The author makes much of the concept of “authenticity” or the ”real deal”. Some of the pain attributed to the community centres on a lack of available opportunity to display your ”gender” and have it recognised by others. Here one prisoner outlines their experience and the role of the prison staff. Assessing motivations for transition would seem to be an essential part of any risk assessment but here it is approached as insensitivity on the part of the prison staff. A healthy degree of suspicion would seem to be an essential attribute when dealing with incarcerated criminals. 🤷♂️
This prisoner is half right. Your personal identity is your own business right up to the point when you demand we participate in your identity and that the world be reorganised to validate your self-perception. Then it becomes a societal issue.
Here the author raises the issue of disparity of treatment between the women and the females with a male identity. He is avoiding the issue here. The trans-identified males are held in the female estate because of the danger of sexual assault from males. The rest of the women were given no such consideration when they were allocated to mixed sex spaces.
I am struggling to muster up the prescribed amount of empathy for the deprivations described here. Maybe I am non-binary? Why is the prison service pandering to this level of entitlement and narcissism?
There are quite a few quotes in a similar vein. What strikes me is how much is bound up with a performance with all the stereotypical expectations of what makes a woman. Clothes, hair and make-up do not a woman make!
The prison is described as undermining the transition journey by not supplying the accoutrements, deemed necessary, to perform femininity. Maycock frames this as an abuse of prison power. This is what we call ”transperbole”.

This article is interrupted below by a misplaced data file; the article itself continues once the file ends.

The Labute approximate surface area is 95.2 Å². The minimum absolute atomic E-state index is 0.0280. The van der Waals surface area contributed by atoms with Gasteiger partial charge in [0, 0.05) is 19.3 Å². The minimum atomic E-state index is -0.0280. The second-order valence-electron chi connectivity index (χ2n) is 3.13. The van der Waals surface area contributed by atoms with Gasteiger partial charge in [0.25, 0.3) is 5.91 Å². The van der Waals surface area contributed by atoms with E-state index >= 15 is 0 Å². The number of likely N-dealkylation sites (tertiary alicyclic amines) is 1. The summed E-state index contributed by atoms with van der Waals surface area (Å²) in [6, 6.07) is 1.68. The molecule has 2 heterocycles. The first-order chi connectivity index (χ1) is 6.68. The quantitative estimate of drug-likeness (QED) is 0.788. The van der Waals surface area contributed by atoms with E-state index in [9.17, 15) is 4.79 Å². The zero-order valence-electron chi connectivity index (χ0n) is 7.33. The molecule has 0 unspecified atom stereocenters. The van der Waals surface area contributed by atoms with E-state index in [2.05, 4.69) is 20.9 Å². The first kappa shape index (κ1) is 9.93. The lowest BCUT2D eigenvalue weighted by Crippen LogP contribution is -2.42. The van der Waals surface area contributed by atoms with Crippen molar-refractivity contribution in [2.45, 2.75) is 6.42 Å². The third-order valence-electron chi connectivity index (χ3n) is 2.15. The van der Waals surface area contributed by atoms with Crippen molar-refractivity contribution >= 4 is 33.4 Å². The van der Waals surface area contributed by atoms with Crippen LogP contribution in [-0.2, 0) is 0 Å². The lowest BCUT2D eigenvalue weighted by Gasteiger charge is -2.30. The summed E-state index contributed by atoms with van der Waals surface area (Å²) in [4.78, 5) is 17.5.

Many of the quotes relate to lack of progress in their transition because they are unable to access hormones on line, as they had done outside. Appointments at Gender Clinics are difficult to arrange and one even complains he didn’t get enough notice to ”get ready”.
A number of the prisoners raise the issue of lack of role models for their social transition because they are not able to mix with their target sex. This makes it clear that the women are being treated as validation aids and expected to behave as support humans.
Here is another quote from a female. How are you really a ”man” if you have to copy men to learn how to do it? How is any of this authentic? What is a ”proper man”?
Here an inmate claims they can’t learn to perform their ”gender” from prison officers of their target sex. It has to be prisoners. Why? Are the female prison officers not performing their gender accurately?
The study then covers issues of social isolation, lack of support from families, some of whom are unaware of the new gender identity, and missing LGBT support groups from the outside. There are mixed feelings about ”Transgender” wings which don’t provide sufficient opportunities to mix with the target sex.